Breadon, a St. Louis Pierce-Arrow auto dealer who still owned a minority share, decided that he enjoyed his interaction with sports stars after meeting Hornsby at a baseball dinner in 1917. Through this point, he had conceded frequent requests for financial assistance but decided to raise his stake in the corporation to $2,000. In part inquesting his own financial relief, Rickey took a commission in the Army from August to November 1918 in World War I in France serving in the Chemical Warfare Service. He returned to a team that had only waded into even greater financial danger than before he left. The club's financial burden was further strained as few stockholders were willing to invest more. One exception was Warren "Fuzzy" Anderson, Breadon's partner in the Pierce-Arrow dealership, who confided with him had more $15,000 invested in the Cardinals. Anderson decided he, too, wanted to invest more in the Cardinals. He requested financial assistance from Breadon who complied, loaning more than $18,000 to the franchise and for Anderson to purchase more stock.
After quickly acquiring some of the greatest fiscal investment in the club, Jones named Breadon as chairman of the board. Late in 1919, Jones asked him to accept the position as president of the team. Envisaging a possibility of frustrated control due to the number of persons comprising the board, Breadon demanded a condition that the number of members of the board be reduced from 25 to five. After a meeting, he accepted the position with a board membership that was reduced to seven, supplanting Rickey as team president.
Because Anderson held the second-largest share in the club, he reasoned that he should be named vice president. However, Breadon balked. Dejected at his refusal to share power, Anderson sold Breadon all his remaining stock, ending his baseball ownership career. Perceiving that Rickey may have been miffed at his removal from the position of team president, Breadon instead offered him the position of vice president, which he accepted. With a loan from Breadon, he purchased a stake in the team amounting to less than 20%. At this point, Rickey was firmly entrenched in nearly all front office decisions. In 1919, to avoid paying a separate manager's salary, he appointed himself to succeed Jack Hendricks as field manager, who had quit. He even borrowed items from his wife's stockpile of heirlooms to partially furnish his office.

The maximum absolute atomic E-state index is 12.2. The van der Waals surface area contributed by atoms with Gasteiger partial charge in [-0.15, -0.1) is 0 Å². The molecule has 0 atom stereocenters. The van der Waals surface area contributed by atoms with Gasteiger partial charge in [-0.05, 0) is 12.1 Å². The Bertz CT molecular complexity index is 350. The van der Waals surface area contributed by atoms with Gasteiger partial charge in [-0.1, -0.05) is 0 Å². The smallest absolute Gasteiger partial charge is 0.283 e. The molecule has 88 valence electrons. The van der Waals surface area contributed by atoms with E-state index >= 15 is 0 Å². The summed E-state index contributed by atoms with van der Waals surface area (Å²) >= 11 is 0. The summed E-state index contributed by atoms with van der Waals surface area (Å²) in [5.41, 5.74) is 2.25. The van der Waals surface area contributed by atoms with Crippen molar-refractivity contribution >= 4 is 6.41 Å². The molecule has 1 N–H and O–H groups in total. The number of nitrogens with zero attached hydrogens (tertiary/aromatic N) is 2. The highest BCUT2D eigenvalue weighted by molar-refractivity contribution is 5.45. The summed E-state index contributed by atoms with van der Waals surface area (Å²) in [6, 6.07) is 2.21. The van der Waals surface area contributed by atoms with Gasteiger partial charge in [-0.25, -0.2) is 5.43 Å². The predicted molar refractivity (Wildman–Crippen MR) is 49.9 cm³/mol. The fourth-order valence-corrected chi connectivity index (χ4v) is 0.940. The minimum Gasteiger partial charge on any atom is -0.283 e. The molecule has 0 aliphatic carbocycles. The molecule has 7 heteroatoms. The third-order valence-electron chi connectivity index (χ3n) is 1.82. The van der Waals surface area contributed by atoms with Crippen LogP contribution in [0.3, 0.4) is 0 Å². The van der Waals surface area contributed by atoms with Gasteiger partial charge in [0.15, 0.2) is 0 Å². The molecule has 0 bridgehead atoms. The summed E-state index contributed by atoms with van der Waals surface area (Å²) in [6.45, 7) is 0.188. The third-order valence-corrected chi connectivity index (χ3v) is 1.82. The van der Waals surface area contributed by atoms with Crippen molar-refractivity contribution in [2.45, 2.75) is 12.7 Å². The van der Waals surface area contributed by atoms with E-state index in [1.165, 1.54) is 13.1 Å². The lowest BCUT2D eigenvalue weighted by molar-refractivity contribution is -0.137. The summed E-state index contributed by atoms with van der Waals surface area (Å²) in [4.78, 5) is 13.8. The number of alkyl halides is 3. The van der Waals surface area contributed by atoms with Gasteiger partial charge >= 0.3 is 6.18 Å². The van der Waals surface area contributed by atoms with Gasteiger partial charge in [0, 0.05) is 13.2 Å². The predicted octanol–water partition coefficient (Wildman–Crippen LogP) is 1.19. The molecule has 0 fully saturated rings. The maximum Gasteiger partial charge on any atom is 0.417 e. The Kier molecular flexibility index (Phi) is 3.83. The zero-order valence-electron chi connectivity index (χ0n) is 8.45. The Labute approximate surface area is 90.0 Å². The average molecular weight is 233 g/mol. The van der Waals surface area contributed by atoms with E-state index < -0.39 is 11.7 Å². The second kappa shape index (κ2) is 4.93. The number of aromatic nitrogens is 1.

Doak became credited for the modern design of the baseball glove after suggesting to Rawlings in 1919 that a web be laced between the thumb and forefinger to create a pocket that extended the surface by which the fielder could catch the ball. Also that year, the league moved to ban pitching with the spitball due in part to it giving the pitcher an unfair advantage over the hitter. However, he helped lead an initiative to which the owners eventually agreed to a provision that allowed himself and 16 other spitballers to grandfather use of the pitch until the end of their careers.
Due to possessing an apparent genius for player development, Jones initially attempted to persuade Rickey to surrender his in-game managerial duties to concentrate fully on the front office. However, he insisted upon remaining the field manager while carrying on his front office duties and continued to do so until 1925. Breadon also recognized Rickey's acumen, and – along with his proclivity for signing players as cheaply as possible – the two men united into a mutually workable arrangement as one of Rickey's chief motives was also to sign as talented of players as inexpensively as possible. Unlike many owners who seemed content to dabble in front office affairs, Breadon was comfortable deferring the player management and development decisions to Rickey. This owner-executive combination catalyzed into one of the most powerful duos in sports. In the years ensuing, Rickey stumbled upon a relatively untapped player development model that he established ahead of its time and helped actuate the Cardinals' second golden era later in the 1920s.
For the next historic period, see: 1920–1952.
1875–1919 | 1920–1952 | 1953–1989 | 1990–present